I've always found Mr. Susskind's perspective persuasive. It makes good sense. Yet how often have you known someone to put off car maintenance including oil changes preferring to avoid the expense of something they don't think they need, only to have to pay an exorbitant bill for a serious car repair later? It seems perhaps people don't want an insurance policy. They don't necessarily want to involve the attorneys unless something has gone wrong.
This approach can be disastrous in the employment world. Slate.com recently ran In Defense of HR, an article which suggests start-ups should have sound HR (or legal) advice early on to ensure that as the company grows, it complies with local, state, and national employment laws.
And Home Depot's security breach woes, stemming from a former security architect with a history of causing computer mayhem at a previous company, suggest that solid hiring practices are critical. From arstechnica,
When Mitchell learned he was going to be fired in June of 2012 from the oil and gas company EnerVest Operating, he “remotely accessed EnerVest’s computer systems and reset the company’s network servers to factory settings, essentially eliminating access to all the company’s data and applications for its eastern United States operations,” a Department of Justice spokesperson wrote in a release on his conviction.What does this mean for you? Give employment law some thought and move beyond considering a career in litigation. If you can work with clients early and help them avoid risk at the outset, you may find yourself in demand. Here are a few books to get you started:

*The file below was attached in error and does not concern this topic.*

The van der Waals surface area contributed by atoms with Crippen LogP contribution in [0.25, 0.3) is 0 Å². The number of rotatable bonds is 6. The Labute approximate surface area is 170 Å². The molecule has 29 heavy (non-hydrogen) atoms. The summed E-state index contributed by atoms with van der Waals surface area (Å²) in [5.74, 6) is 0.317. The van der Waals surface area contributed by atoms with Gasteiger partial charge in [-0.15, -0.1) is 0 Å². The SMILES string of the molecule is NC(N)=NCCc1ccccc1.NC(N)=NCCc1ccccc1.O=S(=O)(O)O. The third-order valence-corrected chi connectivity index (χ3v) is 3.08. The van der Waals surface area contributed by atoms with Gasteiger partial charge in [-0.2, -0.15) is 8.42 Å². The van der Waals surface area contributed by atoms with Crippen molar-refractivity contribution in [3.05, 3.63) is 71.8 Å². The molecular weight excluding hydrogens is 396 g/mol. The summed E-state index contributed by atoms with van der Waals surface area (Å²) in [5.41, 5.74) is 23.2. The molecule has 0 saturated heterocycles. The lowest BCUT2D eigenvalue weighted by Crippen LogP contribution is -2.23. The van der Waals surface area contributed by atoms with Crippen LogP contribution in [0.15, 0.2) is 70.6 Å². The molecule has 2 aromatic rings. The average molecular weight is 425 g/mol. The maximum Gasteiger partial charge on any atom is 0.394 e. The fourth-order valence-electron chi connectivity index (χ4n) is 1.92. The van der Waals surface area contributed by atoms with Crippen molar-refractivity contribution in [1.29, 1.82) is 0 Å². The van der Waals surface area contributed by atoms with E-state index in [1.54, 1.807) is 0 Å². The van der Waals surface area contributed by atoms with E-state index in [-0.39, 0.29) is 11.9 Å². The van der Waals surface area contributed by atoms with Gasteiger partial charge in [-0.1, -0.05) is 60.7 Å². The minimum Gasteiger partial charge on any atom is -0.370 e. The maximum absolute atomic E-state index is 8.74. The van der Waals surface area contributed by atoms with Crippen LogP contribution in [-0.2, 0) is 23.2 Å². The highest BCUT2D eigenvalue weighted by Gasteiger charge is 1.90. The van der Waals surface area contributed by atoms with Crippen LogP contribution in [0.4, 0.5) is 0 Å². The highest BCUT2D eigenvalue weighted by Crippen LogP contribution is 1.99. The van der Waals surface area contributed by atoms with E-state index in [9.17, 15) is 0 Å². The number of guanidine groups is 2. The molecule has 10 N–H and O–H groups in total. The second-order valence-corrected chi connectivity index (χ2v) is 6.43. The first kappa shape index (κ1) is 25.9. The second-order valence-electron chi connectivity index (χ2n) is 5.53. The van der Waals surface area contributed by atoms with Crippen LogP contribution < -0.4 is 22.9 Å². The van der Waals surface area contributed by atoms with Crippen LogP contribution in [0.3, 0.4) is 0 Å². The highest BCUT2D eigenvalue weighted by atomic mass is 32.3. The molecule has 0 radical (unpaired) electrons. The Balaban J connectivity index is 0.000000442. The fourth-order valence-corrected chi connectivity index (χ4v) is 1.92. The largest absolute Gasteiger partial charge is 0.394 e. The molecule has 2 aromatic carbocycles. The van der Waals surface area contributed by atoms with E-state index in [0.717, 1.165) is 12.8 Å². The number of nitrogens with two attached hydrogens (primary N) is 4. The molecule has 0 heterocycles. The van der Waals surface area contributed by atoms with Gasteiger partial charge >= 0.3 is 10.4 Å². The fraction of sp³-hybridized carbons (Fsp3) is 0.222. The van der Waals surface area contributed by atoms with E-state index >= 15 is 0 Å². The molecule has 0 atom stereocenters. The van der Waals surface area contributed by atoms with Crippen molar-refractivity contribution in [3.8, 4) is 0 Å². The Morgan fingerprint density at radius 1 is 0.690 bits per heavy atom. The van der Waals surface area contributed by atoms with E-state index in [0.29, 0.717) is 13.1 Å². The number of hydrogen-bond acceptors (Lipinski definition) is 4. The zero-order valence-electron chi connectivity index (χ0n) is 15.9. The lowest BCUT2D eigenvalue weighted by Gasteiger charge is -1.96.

Employment Law in Context: An Introduction for HR Professionals
The Manager's Guide to HR
Employment Law for Human Resource Practice